Much will also depend on how Benedict deals with the Traditional Anglican Communion, which has made a formal, unconditional submission to be received into union with Rome. This is a case in which the Orthodox are particularly interested because, like them, the TAC allows its priests to marry.

How sympathetically the Vatican accepts large numbers of Western-rite married clergy while upholding its own discipline of clerical celibacy will be a test of its institutional bona fides. Since the Greek Catholic rites already have married clergy this may not turn out to be much of a problem, but the TAC also has married bishops -- many of them with undoubtedly valid episcopal orders via the Polish National Church -- and how the Vatican handles them in the course of the next six months or so, as the details of their reception and their subsequent ecclesiastical status are sorted out, will be much discussed in Athens and Belgrade.

Pezzi nominated one outstanding item in need of resolution; the papal primacy. Whether it proves a sticking point will depend a lot on the goodwill of the parties, because it's not hard to imagine Rome accepting a primacy that was almost entirely symbolic for the sake of unity and being able to present a united front in proclaiming the gospel. No doubt various models of how largely autonomous regional churches might work have long been under consideration and preconditions for intervention identified in the event of an outbreak of heresy or schism.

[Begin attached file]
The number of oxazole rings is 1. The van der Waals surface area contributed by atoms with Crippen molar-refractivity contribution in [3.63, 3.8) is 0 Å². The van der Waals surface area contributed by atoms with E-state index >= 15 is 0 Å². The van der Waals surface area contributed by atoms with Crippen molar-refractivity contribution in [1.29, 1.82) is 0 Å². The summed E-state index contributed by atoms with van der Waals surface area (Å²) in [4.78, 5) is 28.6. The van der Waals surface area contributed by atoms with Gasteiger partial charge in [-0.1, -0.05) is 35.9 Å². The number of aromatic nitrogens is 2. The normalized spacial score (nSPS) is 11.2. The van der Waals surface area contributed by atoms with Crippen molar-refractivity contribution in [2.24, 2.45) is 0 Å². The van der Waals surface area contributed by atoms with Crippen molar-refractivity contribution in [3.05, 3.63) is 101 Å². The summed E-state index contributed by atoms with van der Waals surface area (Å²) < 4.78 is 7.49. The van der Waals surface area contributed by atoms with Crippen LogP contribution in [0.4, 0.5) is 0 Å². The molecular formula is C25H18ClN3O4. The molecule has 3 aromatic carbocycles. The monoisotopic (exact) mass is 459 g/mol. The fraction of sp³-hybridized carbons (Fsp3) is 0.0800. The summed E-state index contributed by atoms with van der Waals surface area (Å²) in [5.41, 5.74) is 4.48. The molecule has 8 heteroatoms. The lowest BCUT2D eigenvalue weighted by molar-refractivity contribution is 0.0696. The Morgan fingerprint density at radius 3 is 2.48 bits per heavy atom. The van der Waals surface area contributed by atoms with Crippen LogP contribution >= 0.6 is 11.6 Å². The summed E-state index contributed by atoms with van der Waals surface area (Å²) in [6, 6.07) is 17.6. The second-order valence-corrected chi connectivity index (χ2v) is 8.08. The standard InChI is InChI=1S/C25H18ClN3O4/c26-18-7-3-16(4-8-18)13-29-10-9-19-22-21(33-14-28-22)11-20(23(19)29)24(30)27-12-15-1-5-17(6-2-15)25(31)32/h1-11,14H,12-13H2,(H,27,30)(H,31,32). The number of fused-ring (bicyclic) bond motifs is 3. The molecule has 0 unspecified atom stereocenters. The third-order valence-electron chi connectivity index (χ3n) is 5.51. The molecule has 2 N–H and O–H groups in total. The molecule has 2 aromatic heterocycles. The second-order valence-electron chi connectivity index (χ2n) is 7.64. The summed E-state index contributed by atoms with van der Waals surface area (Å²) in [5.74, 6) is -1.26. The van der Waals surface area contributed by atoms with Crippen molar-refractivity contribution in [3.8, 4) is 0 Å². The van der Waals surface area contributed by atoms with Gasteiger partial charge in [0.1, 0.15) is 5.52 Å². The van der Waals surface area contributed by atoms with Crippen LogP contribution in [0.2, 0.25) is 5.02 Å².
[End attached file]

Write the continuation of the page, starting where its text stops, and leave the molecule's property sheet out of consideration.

Another problem which has long bedevilled relations between Rome and Orthodoxy is the question of jurisdiction. The Orthodox have a markedly territorial approach, not least in the Catholic Ukraine and Pezzi's see of Moscow, which is also evident in quite recent ecclesiastical turf wars over converts.

This sort of approach may have been a satisfactory solution in mission districts in the 20th century when, for example, the inhabitants of colonies and nation-states were arbitrarily divided up between the mainstream churches on a geographical basis. However, in a pluralistic age, when the whole world has turned into a collection of mission districts, it no longer seems remotely plausible. If there is to be an undivided, universal church, with all the promise of hybrid vigour and mutually enriched traditions it holds out, it will have a multiplicity of rites and an interweaving of parallel jurisdictions.